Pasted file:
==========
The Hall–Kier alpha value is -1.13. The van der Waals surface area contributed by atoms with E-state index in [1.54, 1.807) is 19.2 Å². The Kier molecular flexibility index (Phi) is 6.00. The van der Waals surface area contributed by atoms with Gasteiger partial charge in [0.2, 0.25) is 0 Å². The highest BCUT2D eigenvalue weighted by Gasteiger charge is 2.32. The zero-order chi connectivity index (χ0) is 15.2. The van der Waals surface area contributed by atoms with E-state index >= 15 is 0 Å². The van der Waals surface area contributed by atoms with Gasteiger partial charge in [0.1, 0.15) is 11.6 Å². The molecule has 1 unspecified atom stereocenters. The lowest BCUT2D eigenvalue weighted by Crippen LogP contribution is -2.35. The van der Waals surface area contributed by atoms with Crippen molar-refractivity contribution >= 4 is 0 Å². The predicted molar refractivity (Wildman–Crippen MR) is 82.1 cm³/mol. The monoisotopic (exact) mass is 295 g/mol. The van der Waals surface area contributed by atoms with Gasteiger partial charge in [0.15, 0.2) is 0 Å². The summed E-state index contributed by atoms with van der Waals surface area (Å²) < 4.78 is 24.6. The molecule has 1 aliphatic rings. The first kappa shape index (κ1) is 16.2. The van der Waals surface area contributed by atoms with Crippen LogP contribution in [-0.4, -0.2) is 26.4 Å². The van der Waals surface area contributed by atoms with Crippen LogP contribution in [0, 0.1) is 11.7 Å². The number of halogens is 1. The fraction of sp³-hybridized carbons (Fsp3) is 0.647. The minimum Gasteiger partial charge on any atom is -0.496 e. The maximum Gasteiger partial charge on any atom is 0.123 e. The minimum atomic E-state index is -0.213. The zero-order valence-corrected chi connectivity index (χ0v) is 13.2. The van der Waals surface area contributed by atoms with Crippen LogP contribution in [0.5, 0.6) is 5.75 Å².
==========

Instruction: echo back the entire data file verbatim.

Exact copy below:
The Hall–Kier alpha value is -1.13. The van der Waals surface area contributed by atoms with E-state index in [1.54, 1.807) is 19.2 Å². The Kier molecular flexibility index (Phi) is 6.00. The van der Waals surface area contributed by atoms with Gasteiger partial charge in [0.2, 0.25) is 0 Å². The highest BCUT2D eigenvalue weighted by Gasteiger charge is 2.32. The zero-order chi connectivity index (χ0) is 15.2. The van der Waals surface area contributed by atoms with E-state index >= 15 is 0 Å². The van der Waals surface area contributed by atoms with Gasteiger partial charge in [0.1, 0.15) is 11.6 Å². The molecule has 1 unspecified atom stereocenters. The lowest BCUT2D eigenvalue weighted by Crippen LogP contribution is -2.35. The van der Waals surface area contributed by atoms with Crippen molar-refractivity contribution >= 4 is 0 Å². The predicted molar refractivity (Wildman–Crippen MR) is 82.1 cm³/mol. The monoisotopic (exact) mass is 295 g/mol. The van der Waals surface area contributed by atoms with Gasteiger partial charge in [0.15, 0.2) is 0 Å². The summed E-state index contributed by atoms with van der Waals surface area (Å²) < 4.78 is 24.6. The molecule has 1 aliphatic rings. The first kappa shape index (κ1) is 16.2. The van der Waals surface area contributed by atoms with Crippen LogP contribution in [-0.4, -0.2) is 26.4 Å². The van der Waals surface area contributed by atoms with Crippen LogP contribution in [0, 0.1) is 11.7 Å². The number of halogens is 1. The fraction of sp³-hybridized carbons (Fsp3) is 0.647. The minimum Gasteiger partial charge on any atom is -0.496 e. The maximum Gasteiger partial charge on any atom is 0.123 e. The minimum atomic E-state index is -0.213. The zero-order valence-corrected chi connectivity index (χ0v) is 13.2. The van der Waals surface area contributed by atoms with Crippen LogP contribution in [0.5, 0.6) is 5.75 Å².